The return of the shah, sans jewels

Martyr-making and arrests in Iran only create more problems for Khamenei

An Iranian opposition supporter covers his face with a bloodstained hand during clashes with security forces in Tehran on 27 December 2009. Photograph: Getty Images

The wave of arrests that erupted in Iran yesterday marks the latest move by a government determined to silence growing opposition despite the spiralling political crisis in which it finds itself.

However, it seems that the arrests, along with the killing on Sunday of eight protesters, including a nephew of the Reform presidential candidate, Mir Hossein Mousavi, will instead make martyrs out of mere men. The developments are also catalysing a movement that increasingly sees the regime of the Islamic Republic's supreme leader, Ayatollah Ali Khamenei, in the light of the former, much-hated shah.

Ali Mousavi's death is especially significant, given that the violent crackdown on Sunday's protests in Tehran coincided with the Shia holiday of Ashura, a mourning event that remembers Iman Husayn, a grandson of the Prophet Muhammad martyred in the year 680. Mousavi's body has since been seized, a move that analysts in Tehran have suggested is an attempt to prevent demonstrations from forming around his funeral.

Fatemeh Haghighatjoo, a former member of Iran's parliament who is currently a visiting scholar at the University of Massachusetts, told the New York Times:

Ashura is a very symbolic day in our culture and it revives the notion that the innocent were killed by a villain.

Similarly, Juan Cole, president of the Global Americana Institute, remarked:

For the regime to create a member of the Mousavi family as martyr on Ashura was most unwise. Shiite Islam even more than traditional Catholicism thrives on the blood of martyrs.

The arrests have only served to further villianise the regime. At least seven leading opposition activists have been arrested, including the opposition politician Ebrahim Yazdi, a foreign minister after the revolution, and three aides to Mousavi, prompting bloggers to label yesterday the "Iranian Night of the Long Knives".

More critically, Ayatollah Khamenei's legitimacy, already damaged by his support for Prime Minister Ahmadinejad's re-election in June, has been hardest hit by the government's decision to repress. Although he still commands the loyalty of the Revolutionary Guard, new hatred for him has sprung up among Iranian elites and the opposition is now more unlikely than ever to back down.

Writing on his website, the Iranian film-maker Moshen Makhamalbaf was one of those who denounced Khamenei for Sunday's violence by comparing him to the the shah (translation taken from the New York Times):

I am so sorry that I fought against the shah when I was 17. He left the country when he realised that people no longer wanted him. But you are resisting until everyone else leaves the country.

Photo: Getty Images
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The buck doesn't stop with Grant Shapps - and probably shouldn't stop with Lord Feldman, either

The question of "who knew what, and when?" shouldn't stop with the Conservative peer.

If Grant Shapps’ enforced resignation as a minister was intended to draw a line under the Mark Clarke affair, it has had the reverse effect. Attention is now shifting to Lord Feldman, who was joint chair during Shapps’  tenure at the top of CCHQ.  It is not just the allegations of sexual harrassment, bullying, and extortion against Mark Clarke (all of which he denies), but the question of who knew what, and when.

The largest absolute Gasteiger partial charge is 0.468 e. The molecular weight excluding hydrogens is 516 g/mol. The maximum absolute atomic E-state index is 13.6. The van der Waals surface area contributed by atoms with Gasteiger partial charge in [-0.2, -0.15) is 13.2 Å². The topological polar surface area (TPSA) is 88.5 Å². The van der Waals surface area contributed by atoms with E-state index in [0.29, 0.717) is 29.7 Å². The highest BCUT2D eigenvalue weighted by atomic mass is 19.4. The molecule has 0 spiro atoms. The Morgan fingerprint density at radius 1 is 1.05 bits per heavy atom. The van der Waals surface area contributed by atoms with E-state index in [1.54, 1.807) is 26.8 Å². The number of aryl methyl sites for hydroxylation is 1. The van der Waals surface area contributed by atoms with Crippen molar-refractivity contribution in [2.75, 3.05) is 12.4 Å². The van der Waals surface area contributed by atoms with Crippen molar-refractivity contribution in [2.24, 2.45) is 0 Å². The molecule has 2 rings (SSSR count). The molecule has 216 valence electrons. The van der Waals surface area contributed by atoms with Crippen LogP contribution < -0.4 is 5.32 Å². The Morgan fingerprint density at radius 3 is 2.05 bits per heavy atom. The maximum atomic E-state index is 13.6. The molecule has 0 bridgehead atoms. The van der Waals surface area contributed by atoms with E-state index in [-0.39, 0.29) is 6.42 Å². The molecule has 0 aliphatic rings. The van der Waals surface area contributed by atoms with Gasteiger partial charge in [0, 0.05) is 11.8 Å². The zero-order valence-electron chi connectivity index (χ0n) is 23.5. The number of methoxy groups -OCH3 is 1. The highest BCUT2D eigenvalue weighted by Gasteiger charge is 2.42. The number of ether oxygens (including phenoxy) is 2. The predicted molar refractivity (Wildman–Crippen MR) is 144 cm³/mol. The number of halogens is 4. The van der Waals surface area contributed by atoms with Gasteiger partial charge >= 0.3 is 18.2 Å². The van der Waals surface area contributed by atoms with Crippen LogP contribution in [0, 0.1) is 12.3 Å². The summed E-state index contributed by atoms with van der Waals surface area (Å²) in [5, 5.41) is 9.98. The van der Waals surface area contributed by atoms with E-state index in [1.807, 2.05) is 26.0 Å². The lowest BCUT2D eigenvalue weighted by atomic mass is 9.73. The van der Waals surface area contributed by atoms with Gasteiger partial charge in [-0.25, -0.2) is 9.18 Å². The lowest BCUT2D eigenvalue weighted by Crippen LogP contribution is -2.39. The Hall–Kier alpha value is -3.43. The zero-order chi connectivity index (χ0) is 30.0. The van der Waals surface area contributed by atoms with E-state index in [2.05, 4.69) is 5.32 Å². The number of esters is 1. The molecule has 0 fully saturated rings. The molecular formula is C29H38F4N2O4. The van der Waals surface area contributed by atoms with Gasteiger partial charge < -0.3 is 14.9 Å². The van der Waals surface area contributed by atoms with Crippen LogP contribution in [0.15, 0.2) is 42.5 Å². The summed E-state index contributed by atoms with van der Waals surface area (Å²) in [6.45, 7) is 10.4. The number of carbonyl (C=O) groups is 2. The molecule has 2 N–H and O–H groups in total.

Although Shapps’ resignation letter says that “the buck” stops with him, his allies are privately furious at his de facto sacking, and they are pointing the finger at Feldman. They point out that not only was Feldman the senior partner on paper, but when the rewards for the unexpected election victory were handed out, it was Feldman who was held up as the key man, while Shapps was given what they see as a relatively lowly position in the Department for International Development.  Yet Feldman is still in post while Shapps was effectively forced out by David Cameron. Once again, says one, “the PM’s mates are protected, the rest of us shafted”.

As Simon Walters reported in the Mail on Sunday, the focus is turning onto Feldman, while Paul Goodman, the editor of the influential grassroots website ConservativeHome has piled further pressure on the peer by calling for him to go.

But even Feldman’s resignation is unlikely to be the end of the matter. Although the scope of the allegations against Clarke were unknown to many, questions about his behaviour were widespread, and fears about the conduct of elections in the party’s youth wing are also longstanding. Shortly after the 2010 election, Conservative student activists told me they’d cheered when Sadiq Khan defeated Clarke in Tooting, while a group of Conservative staffers were said to be part of the “Six per cent club” – they wanted a swing big enough for a Tory majority, but too small for Clarke to win his seat. The viciousness of Conservative Future’s internal elections is sufficiently well-known, meanwhile, to be a repeated refrain among defenders of the notoriously opaque democratic process in Labour Students, with supporters of a one member one vote system asked if they would risk elections as vicious as those in their Tory equivalent.

Just as it seems unlikely that Feldman remained ignorant of allegations against Clarke if Shapps knew, it feels untenable to argue that Clarke’s defeat could be cheered by both student Conservatives and Tory staffers and the unpleasantness of the party’s internal election sufficiently well-known by its opponents, without coming across the desk of Conservative politicians above even the chair of CCHQ’s paygrade.

Stephen Bush is editor of the Staggers, the New Statesman’s political blog.